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Benchmark goals change behavior and sometimes reveal the plasticity of numbers

“You can’t prevent people from gaming numbers, no matter how outstanding your organization. The moment you choose to manage by a metric, you invite your managers to manipulate it. Metrics are only proxies for performance. Someone who has learned how to optimize a metric without actually having to perform will often do just that. To create an effective performance measurement system, you have to work with that fact rather than resort to wishful thinking and denial.” This blunt reality comes from the Harvard Bus. Rev., Vol. 86, Oct. 2009 at 100.

A drawback to any benchmarking scorecard, therefore, is the risk that whoever’s ox is gored may turn to bull. Numbers will mysteriously transmute (See my post of March 11, 2009: gaming and manipulating with 12 references.). People will adjust their efforts and reporting to the priorities set by benchmarks.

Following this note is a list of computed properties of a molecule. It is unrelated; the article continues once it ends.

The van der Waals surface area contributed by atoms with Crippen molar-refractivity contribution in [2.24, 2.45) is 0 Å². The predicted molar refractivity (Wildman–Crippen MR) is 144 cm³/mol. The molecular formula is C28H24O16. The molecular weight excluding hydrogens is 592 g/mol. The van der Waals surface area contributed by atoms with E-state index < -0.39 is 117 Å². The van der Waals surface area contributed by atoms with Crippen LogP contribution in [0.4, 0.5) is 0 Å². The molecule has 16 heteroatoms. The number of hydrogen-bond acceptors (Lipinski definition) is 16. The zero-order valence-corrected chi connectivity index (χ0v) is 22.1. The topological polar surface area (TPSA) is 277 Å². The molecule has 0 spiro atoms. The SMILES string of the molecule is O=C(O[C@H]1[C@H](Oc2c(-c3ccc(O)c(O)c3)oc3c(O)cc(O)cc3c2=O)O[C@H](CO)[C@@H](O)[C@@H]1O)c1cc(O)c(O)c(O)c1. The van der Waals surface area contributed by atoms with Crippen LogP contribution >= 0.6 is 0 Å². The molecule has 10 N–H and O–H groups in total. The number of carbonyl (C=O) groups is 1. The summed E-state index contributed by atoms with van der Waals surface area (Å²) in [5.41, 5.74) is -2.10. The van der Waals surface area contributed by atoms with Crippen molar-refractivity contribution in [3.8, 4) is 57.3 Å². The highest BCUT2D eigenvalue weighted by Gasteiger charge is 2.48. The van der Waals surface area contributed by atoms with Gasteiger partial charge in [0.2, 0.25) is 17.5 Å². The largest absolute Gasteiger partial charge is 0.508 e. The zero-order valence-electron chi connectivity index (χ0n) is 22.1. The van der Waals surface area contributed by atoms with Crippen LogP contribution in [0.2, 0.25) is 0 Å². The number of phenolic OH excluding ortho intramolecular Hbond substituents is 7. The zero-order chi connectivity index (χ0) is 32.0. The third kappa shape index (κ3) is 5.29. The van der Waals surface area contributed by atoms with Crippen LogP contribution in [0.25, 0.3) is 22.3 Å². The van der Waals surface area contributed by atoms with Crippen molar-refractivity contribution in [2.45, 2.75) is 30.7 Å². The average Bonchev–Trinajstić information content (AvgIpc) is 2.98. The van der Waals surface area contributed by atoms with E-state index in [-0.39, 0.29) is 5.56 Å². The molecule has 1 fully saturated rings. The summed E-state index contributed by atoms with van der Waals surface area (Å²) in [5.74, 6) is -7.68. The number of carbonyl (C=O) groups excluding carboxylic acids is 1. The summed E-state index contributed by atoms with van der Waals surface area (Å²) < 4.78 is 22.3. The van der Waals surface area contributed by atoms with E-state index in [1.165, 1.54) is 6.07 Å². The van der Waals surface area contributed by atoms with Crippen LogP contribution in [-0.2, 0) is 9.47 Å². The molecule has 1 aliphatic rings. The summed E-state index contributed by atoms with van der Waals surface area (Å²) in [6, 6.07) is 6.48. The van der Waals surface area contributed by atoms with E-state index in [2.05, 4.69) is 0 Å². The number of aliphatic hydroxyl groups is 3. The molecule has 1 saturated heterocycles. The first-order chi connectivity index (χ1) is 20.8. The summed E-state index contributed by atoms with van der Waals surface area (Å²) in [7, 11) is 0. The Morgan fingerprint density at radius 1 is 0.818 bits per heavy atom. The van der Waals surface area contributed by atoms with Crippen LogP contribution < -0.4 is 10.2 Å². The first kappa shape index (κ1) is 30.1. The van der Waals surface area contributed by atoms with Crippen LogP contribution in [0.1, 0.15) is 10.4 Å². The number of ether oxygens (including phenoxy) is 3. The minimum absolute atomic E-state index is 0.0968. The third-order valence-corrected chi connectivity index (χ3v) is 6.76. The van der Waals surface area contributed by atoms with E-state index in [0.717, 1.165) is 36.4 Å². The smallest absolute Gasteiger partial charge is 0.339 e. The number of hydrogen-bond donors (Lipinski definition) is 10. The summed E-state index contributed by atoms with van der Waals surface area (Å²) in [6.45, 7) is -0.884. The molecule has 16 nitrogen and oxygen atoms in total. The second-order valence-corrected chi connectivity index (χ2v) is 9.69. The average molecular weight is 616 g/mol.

Some of the article’s solutions to the problem of gaming are to (1) diversify the benchmarks, because it is harder to play around with several at once; (2) draw on various sources for metrics, because it is more difficult to fiddle with multiple contributors, and (3) vary the time periods covered, because that creates different scales and intervals. Another solution is to gather the metrics over several periods of time. A lawyer, for example, might manipulate the number of patents filed by splitting some inventions into more than one patent, but if the lawyer regularly does so there will still be meaningful data over several years. Stated differently, inflated or distorted measurements, when done consistently, still yield insights about performance — perhaps not the underlying “true” performance, but relative to prior years.

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